Greig said: “The music takes in American music and elements of folk music, and just as a listener, there is something identifiable and particular as being very ‘Mark’ about it. You just know that they are Mark’s songs: it is quite hard to pinpoint what that is. It’s a very Scottish thing to have a bit of a foot in both sides of the Atlantic.”
Knopfler said that “the trans-Atlantic Blues” is a key feature of his music. He added: “I don’t think I could have done it otherwise. It is not too hard for me to find a way into Celtic music, because the first time I heard people singing music together would have been ‘Scotland The Brave’ or something, because my childhood was Glaswegian.
“I used to listen to records when I was very, very small, probably before I was two: I was listening to the radio and my mum singing. So it’s natural to me. So when people sometimes say to me: ‘How do you write that, or where does that come from, they sound a thousand years old?’ I think it is partly coming from Glasgow, and from being in Scotland, and from the north east, where my mother’s family is from. There are huge links between the Geordies and the Scots.”
Few Scottish films have so perfectly captured the appeal of the simple life than Local Hero, the tale of an American oil executive captivated by the beauties of a remote fishing village.
Next month in Edinburgh, half a lifetime after he wrote and directed the original, Bill Forsyth’s film is being transformed into a stage musical, one of the most anticipated productions of the year.
The show is built around 21 new songs from Mark Knopfler, the Dire Straits co-founder, who wrote the score for the 1983 movie, and is directed by John Crowley, whose 2015 film Brooklyn was nominated for three Oscars. Forsyth worked on the script with David Greig, artistic director of the Edinburgh’s Royal Lyceum theatre. [ . . . ]
NEW dates and a star-studded cast have been announced for the world premiere of the Royal Lyceum’s stage adaptation of Local Hero.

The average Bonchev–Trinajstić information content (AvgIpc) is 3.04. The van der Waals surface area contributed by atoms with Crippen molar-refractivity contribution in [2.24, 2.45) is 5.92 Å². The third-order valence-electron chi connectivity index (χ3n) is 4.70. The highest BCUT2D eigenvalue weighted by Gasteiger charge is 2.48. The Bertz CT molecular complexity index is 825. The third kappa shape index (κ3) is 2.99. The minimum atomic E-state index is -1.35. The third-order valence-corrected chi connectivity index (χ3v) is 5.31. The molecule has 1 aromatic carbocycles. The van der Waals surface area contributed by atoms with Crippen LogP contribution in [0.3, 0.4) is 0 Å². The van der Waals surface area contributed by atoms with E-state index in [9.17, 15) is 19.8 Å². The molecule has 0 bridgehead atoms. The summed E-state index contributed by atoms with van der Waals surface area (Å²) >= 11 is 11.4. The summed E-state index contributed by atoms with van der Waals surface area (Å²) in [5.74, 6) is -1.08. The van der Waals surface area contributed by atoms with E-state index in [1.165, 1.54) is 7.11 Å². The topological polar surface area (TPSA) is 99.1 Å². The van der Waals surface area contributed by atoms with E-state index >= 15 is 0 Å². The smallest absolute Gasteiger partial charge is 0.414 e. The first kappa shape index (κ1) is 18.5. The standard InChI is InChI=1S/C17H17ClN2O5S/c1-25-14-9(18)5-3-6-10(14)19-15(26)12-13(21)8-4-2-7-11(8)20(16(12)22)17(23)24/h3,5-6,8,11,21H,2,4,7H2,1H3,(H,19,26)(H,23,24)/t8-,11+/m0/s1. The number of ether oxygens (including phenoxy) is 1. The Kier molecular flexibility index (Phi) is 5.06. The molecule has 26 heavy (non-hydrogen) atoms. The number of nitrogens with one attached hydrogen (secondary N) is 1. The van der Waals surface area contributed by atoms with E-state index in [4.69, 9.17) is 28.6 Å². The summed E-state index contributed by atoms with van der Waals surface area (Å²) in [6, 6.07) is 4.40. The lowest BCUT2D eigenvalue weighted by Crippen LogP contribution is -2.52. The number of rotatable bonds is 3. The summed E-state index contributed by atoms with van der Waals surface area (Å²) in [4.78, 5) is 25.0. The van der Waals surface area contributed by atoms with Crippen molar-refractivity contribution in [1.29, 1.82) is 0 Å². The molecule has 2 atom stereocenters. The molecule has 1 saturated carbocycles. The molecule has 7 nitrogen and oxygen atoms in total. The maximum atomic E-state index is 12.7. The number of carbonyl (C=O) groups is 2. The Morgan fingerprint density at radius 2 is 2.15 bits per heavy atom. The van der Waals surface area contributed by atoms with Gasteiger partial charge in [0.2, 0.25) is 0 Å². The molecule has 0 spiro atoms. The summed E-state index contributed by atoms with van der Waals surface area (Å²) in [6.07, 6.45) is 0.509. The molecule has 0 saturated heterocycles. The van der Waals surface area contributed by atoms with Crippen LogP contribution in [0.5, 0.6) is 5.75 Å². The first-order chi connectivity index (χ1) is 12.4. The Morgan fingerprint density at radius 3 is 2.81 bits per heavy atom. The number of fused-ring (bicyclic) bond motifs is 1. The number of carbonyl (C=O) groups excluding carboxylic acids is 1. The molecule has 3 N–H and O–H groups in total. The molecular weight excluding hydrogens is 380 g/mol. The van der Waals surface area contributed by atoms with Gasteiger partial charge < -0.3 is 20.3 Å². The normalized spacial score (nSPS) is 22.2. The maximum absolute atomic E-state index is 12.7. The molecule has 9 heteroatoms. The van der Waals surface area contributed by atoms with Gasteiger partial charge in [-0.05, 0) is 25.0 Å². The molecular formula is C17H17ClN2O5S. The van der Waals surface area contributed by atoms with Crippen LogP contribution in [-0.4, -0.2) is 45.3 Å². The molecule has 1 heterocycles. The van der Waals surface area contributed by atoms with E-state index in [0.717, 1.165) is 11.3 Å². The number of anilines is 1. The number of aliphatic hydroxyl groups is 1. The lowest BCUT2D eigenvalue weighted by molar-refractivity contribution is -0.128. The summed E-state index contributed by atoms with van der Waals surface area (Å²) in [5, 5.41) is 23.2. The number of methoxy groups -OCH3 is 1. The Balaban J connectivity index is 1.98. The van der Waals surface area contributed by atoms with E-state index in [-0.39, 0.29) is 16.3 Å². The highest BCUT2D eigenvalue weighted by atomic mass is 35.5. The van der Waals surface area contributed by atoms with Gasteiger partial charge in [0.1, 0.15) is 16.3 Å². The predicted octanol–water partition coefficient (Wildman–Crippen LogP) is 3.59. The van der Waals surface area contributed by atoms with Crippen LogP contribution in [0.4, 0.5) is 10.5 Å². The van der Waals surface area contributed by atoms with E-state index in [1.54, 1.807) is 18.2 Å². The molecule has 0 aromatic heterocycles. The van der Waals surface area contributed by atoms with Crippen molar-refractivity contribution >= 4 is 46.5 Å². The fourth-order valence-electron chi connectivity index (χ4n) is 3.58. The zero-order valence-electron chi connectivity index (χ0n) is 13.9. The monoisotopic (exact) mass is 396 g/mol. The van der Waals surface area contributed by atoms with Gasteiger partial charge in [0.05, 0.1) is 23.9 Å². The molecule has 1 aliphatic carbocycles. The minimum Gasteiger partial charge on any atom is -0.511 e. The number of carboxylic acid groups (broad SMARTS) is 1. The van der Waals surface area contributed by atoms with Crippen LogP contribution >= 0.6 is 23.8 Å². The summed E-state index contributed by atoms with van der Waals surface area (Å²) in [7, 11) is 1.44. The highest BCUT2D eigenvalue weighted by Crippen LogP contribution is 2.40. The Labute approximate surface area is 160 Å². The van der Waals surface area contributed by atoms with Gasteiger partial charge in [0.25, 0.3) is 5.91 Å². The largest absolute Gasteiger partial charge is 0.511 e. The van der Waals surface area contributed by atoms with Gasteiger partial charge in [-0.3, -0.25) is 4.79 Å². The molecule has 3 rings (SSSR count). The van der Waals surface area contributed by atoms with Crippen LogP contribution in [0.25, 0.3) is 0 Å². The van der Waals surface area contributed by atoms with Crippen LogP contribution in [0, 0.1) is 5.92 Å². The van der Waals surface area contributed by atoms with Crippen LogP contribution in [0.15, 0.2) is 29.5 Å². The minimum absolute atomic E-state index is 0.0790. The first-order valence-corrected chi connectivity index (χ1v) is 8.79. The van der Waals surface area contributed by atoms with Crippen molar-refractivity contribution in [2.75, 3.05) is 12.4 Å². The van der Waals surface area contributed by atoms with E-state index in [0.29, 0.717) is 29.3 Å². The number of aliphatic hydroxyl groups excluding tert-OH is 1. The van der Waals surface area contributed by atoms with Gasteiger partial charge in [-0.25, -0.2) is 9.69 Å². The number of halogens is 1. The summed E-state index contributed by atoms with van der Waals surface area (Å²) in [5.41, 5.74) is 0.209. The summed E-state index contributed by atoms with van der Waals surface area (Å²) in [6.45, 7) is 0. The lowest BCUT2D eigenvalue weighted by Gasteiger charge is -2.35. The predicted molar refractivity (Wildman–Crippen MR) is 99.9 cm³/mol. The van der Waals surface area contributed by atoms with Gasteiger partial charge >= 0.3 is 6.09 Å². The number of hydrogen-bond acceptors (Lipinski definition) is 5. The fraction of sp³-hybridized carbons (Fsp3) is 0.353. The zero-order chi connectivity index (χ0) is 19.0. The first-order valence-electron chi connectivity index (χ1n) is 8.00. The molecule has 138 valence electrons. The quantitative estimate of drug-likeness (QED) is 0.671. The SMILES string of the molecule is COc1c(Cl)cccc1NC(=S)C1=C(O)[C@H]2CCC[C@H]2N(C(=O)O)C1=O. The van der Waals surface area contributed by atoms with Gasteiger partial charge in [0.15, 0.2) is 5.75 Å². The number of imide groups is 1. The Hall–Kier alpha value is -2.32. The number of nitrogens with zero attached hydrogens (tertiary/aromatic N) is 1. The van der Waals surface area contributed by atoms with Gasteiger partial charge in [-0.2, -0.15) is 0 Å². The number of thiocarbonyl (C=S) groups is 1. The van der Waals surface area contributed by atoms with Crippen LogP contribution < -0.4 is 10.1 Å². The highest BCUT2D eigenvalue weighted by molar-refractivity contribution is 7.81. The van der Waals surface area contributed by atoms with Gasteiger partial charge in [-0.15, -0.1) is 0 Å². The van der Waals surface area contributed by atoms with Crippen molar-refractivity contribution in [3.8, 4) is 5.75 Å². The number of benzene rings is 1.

Children’s telly favourite Katrina Bryan and long-running star of The Bill Simon Rouse are just two of the popular television faces coming to the Royal Lyceum to appear in the musical when it opens this March. Based on Bill Forsyth’s 1983 film, demand for tickets for the production has been so great the Grindlay Street theatre has been forced to extend the run of the show by an extra two weeks. A wry comedy about a man who sets out to buy a beach, but ends up losing his heart to a village, Forsyth’s much-loved tale takes to the stage with new music and songs by Dire Straits legend Mark Knopfler. Continue reading →
Scotsman folk critic Jim Gilchrist picks his highlights of this year’s festival
1. Syne of the Times, Glasgow Royal Concert Hall, 17 January: The festival’s opening concert sees creative producer Donald Shaw revisit his Harvest project, with established names joining emerging young talent from Scotland and Galicia.
2. Kathleen MacInnes & amiina, Glasgow Royal Concert Hall, 19 January: Smoky-voiced Gaelic singer MacInnes is accompanied by Iceland’s amiina, formerly associated with Nordic rockers Sigur Rós.
3. Jenna Reid & Harris Playfair with Mr McFall’s Chamber, Glasgow Royal Concert Hall, 20 January: Highly engaging duo of Shetland fiddler Reid and pianist Playfair joined by the left-field McFall’s Chamber.
4. Catrin Finch & Seckou Keita, Mackintosh Church, 24 January: Inspired duo of Welsh harpist and Malian kora player, performing in Charles Rennie Mackintosh’s beautiful Queen’s Cross Church.
5. Julie Fowlis & Duncan Chisholm: An Treas Suaile, Glasgow Royal Concert Hall, 24 January: Fowlis and Chisholm’s multi-media commemoration of the Iolaire tragedy, when 201 servicemen drowned yards away from their native Lewis on New Year’s Day 1919.
6. Shooglenifty/Kinnaris Quintet, Barrowland, 25 January: Glorious mayhem as “acid croft” pioneers Shooglenifty share the bill with the powerful new string quintet.
7. Grace & Danger: A Celebration of John Martyn, Glasgow Royal Concert Hall, 27 January: Intriguingly assorted cast including Paul Weller, Eddie Reader and Eric Bibb combine to celebrate the unique talent of the late John Martyn.
8. Karine Polwart & Kris Drever with the Scottish Chamber Orchestra, King’s Theatre, 27 January: Two premier singer-songwriters join the SCO in this historic theatre to perform songs old and new, arranged by Pippa Murphy and Kate St John.